We have previously determined that a person simultaneously holding offices with similar duties would potentially face a significant clash of duties or loyalties. Though our prior opinions did not arise in the precise context of school district trustee and utility district trustee, they arose in a similar context where a school district trustee simultaneously held office with an entity empowered to provide that school district with water or sewer services.23?In deciding a similar issue in the quo warranto context, we found a substantial issue of fact or law warranted the granting of leave to sue.24?Further, when asked to conclude?outright?whether the offices were incompatible (i.e., not merely whether?a substantial issue exists?as to their incompatibility), we determined that the incompatible- offices ban prohibits simultaneously holding such offices.25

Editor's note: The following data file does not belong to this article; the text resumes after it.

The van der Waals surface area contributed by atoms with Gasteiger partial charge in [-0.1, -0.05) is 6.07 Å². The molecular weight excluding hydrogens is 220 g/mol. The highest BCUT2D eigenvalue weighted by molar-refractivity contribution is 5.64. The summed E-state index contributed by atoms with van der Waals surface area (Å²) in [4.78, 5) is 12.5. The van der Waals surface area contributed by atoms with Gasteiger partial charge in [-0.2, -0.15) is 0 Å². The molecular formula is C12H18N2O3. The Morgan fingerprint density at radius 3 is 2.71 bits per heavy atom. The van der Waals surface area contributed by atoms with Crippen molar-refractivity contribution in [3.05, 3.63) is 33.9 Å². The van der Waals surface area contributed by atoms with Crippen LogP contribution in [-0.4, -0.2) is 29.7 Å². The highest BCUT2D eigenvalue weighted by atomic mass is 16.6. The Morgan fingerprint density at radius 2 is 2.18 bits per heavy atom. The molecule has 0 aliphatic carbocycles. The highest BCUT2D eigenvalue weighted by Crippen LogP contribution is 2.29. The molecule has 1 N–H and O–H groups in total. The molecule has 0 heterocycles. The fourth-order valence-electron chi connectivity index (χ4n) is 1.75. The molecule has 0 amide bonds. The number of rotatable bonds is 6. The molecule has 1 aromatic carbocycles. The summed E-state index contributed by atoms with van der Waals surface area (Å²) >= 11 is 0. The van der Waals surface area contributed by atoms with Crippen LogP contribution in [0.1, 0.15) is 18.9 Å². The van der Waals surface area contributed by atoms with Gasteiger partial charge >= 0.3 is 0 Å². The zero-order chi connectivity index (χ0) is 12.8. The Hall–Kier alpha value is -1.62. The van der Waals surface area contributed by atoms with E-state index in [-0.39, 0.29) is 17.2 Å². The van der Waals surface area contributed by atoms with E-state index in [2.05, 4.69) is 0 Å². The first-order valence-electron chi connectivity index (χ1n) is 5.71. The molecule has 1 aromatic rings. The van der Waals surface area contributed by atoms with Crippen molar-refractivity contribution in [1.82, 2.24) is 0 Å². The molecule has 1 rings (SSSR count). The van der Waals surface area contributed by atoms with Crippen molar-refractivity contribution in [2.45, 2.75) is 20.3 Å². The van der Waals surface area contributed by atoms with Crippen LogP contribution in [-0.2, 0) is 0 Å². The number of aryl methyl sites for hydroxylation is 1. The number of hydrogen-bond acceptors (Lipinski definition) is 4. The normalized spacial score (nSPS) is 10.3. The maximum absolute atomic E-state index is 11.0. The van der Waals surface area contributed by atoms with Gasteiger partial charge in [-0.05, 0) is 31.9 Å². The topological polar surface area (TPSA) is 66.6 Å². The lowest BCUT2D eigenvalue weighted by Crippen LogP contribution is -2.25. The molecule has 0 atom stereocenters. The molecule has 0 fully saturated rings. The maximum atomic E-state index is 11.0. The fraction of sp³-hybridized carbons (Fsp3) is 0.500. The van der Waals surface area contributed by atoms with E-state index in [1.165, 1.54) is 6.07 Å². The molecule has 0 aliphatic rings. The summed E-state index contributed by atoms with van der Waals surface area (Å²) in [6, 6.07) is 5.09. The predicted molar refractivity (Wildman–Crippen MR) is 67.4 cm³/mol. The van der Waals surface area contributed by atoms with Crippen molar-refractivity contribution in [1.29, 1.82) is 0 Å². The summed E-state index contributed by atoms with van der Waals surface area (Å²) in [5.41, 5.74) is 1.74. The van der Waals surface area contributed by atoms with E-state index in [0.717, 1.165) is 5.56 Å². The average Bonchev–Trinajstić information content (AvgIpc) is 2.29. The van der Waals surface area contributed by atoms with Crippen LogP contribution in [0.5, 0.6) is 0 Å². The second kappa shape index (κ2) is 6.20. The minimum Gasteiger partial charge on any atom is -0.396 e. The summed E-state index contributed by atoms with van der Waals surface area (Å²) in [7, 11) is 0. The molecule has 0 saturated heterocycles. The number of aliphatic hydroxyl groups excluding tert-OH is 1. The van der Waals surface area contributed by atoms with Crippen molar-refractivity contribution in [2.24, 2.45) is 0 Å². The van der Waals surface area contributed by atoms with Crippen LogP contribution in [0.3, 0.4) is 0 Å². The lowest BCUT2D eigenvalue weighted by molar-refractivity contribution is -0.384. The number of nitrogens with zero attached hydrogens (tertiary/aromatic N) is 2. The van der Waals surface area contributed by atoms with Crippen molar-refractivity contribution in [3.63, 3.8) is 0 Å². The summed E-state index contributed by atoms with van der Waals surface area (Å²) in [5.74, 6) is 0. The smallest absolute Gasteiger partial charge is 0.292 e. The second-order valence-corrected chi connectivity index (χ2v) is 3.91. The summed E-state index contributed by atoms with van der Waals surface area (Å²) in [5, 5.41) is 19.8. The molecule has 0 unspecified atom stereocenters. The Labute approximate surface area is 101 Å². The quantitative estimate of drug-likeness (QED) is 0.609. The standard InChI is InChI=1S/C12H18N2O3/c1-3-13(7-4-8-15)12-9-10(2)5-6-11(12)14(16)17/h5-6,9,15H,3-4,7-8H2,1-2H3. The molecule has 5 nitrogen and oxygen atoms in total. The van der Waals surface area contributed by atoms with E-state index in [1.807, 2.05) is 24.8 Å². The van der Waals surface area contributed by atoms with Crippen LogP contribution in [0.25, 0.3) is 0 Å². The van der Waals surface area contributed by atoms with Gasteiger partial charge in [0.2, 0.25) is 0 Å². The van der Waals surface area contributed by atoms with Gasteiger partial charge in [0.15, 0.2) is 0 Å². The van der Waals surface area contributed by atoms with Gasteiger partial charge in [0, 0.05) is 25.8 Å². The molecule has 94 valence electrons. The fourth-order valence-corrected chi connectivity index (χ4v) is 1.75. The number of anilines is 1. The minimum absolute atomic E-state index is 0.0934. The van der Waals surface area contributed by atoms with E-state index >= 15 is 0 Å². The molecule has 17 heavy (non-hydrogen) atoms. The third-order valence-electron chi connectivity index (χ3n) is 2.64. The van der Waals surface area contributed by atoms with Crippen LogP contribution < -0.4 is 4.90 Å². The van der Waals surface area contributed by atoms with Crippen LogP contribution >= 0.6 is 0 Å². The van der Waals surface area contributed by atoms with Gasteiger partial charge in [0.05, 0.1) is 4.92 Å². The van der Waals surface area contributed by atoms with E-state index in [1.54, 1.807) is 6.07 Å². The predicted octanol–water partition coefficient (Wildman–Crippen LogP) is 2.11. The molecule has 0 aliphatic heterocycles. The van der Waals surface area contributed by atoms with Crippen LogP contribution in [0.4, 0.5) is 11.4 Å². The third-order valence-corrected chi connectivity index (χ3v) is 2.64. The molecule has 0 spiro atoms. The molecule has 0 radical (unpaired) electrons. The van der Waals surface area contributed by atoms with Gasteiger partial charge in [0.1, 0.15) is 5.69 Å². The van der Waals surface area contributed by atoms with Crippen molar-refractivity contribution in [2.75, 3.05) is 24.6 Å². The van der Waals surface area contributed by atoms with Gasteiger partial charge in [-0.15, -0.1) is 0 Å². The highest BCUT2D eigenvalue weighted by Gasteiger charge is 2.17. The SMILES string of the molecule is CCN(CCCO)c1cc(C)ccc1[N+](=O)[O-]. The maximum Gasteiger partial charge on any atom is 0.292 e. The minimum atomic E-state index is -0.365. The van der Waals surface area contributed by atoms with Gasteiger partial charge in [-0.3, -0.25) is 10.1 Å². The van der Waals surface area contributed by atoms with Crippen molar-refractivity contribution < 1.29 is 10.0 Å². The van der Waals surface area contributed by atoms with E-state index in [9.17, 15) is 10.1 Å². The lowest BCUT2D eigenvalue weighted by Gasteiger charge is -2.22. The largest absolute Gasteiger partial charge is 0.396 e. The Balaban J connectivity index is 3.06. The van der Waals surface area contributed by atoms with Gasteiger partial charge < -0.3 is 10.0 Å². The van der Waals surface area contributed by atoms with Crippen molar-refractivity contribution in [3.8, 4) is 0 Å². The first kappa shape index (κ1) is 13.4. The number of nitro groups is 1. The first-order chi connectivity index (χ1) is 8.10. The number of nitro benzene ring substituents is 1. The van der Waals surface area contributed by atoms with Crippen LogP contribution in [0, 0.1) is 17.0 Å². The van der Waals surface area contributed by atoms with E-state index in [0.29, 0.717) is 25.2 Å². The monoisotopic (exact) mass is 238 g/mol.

Here, we are asked for the first time to grant leave to sue where the entity empowered to supply the school district with water or sewer services is a utility district. We think the analysis in our prior opinions applies here and illustrates a potential for a significant clash of duties or loyalties between the offices of School District trustee and Utility District trustee.